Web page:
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Svetlin Denkov is a Chicago-based UX Designer who enjoys building highly interactive prototypes for mobile and tablet devices using different technologies. You can follow him on Twitter, where he posts on UX, Innovation, and Technology. You can also drop him a line via LinkedIn.
Years ago, a kid was trying to fashion a bow by cutting a twig with a knife. Upon seeing this struggle, his grandfather handed him a saw, saying, “Always use the right tool for the job!” As the kid in the story, I learned a valuable lesson in craftsmanship: When you’re picking a tool to solve a problem, there are many good tools, but some are better suited to the task than others!
In recent years, new prototyping tools have emerged, many for mobile design. The landscape is constantly changing, with some tools losing favor with UX designers (or UXers) and others taking their place. While this article will not serve as a complete paint-by-numbers manual for selecting a prototyping tool, we will discuss important factors that influence the selection process.
In a previous article, I discussed using POP to create sketch-based clickthrough prototypes in participatory design exercises. These prototypes capture well the flow and overall layout of early design alternatives.
The same piece briefly mentioned another category of clickthrough prototypes: widget-based mockups that are designed on the target device and that expand on sketches by introducing user interface (UI) details and increased visual fidelity. These prototypes can be used to pitch ideas to clients, document interactions and even test usability. In this article, I will teach you how to use the iPad app Blueprint to put together such prototypes in the form of concept demos, which help to manage a client’s expectations when you are aligning your visions of a product.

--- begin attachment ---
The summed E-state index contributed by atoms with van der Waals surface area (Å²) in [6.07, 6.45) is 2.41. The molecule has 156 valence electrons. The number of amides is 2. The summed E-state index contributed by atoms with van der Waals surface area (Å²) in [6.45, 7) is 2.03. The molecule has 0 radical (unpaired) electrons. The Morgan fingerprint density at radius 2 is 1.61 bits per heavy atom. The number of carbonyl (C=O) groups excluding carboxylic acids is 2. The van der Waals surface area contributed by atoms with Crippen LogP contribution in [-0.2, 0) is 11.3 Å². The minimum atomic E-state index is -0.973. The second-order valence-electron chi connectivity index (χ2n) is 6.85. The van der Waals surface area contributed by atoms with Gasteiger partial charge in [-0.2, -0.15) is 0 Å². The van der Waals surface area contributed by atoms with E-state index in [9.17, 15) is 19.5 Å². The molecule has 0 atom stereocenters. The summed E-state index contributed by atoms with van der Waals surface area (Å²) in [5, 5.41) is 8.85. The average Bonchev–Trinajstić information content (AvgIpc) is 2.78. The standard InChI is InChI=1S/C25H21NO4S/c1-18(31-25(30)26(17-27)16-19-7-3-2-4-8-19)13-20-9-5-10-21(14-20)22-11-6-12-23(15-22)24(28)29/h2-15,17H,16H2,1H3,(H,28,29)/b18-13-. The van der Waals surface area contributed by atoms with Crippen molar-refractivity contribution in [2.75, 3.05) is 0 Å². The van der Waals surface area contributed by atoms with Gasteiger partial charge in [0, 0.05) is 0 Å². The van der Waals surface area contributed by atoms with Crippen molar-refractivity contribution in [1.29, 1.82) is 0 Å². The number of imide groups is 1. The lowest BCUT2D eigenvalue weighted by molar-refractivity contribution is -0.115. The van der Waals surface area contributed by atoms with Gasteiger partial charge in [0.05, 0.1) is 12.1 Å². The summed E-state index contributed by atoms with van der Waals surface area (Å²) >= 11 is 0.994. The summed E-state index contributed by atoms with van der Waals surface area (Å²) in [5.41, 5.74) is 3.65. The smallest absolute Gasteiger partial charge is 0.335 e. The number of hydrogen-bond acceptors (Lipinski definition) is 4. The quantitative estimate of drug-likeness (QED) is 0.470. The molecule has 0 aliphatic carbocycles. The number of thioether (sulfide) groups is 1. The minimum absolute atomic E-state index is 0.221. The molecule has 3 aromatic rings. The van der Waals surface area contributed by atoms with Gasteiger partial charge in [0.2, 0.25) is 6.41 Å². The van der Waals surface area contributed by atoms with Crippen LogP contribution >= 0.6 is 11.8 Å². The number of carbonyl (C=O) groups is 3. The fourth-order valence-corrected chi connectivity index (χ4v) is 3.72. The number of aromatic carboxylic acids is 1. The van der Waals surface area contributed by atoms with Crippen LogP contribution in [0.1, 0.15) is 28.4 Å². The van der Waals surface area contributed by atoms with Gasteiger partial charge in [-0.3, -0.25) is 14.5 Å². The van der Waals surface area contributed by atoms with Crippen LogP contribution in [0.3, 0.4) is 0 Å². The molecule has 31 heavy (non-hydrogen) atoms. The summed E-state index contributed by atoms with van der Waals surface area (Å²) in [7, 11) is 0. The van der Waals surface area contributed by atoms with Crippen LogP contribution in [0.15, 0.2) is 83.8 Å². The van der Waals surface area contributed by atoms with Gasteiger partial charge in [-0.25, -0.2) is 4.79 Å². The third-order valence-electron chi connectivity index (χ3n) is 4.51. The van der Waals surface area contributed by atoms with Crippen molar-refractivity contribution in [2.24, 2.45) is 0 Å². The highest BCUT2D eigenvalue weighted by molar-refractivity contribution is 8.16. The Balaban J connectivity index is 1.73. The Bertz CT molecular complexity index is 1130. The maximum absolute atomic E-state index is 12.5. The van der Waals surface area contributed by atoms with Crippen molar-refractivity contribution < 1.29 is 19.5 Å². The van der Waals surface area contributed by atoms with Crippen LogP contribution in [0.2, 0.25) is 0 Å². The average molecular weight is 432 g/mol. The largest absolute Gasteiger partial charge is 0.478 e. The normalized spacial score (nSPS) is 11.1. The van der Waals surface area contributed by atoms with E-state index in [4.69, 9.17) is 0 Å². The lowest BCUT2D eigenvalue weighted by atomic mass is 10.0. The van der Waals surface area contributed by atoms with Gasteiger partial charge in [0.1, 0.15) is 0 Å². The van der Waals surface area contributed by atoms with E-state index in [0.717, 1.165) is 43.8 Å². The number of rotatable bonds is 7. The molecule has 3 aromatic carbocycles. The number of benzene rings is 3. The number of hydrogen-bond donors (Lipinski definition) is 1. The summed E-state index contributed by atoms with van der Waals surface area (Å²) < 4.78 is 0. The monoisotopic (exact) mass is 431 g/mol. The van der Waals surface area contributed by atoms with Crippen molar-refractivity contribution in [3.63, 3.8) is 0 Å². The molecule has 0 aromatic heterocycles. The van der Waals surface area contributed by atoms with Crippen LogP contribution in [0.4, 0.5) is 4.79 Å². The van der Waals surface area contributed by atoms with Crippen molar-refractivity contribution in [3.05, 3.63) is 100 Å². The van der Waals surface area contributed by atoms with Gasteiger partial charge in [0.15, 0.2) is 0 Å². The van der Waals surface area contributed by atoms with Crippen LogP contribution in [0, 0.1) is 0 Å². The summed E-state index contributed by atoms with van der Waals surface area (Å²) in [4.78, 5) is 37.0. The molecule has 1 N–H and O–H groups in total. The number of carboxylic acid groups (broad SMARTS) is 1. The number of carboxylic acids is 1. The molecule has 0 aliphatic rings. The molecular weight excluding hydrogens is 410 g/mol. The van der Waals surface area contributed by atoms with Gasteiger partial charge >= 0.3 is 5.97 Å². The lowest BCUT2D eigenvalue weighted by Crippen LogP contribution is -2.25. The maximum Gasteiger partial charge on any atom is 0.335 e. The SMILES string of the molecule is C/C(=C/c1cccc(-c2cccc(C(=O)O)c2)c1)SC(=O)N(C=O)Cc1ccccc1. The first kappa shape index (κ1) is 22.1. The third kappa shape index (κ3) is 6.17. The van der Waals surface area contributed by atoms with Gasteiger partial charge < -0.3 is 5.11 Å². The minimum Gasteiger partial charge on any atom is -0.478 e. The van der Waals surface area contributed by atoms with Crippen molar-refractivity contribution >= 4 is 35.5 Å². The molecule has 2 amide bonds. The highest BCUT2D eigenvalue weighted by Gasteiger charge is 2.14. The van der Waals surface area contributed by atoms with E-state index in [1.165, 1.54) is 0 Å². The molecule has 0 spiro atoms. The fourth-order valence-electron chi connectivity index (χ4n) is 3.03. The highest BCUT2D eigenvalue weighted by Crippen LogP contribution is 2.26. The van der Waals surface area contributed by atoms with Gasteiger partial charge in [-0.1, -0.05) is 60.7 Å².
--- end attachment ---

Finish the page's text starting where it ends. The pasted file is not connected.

As UX professionals, we often lead design exercises with our stakeholders, including immediate team members and external clients. In these brainstorming sessions, participants identify opportunities to improve the design, thereby aligning everyone’s vision and expectations of the project.
During such activities, teams will generate concepts as paper or whiteboard sketches. While these artifacts give a ten thousand-foot view of the emerging design, I would argue that they fall short of presenting the pieces as a whole, because they limit participants from visualizing interactivity and the system’s flow. This is where clickthrough prototypes enter the picture.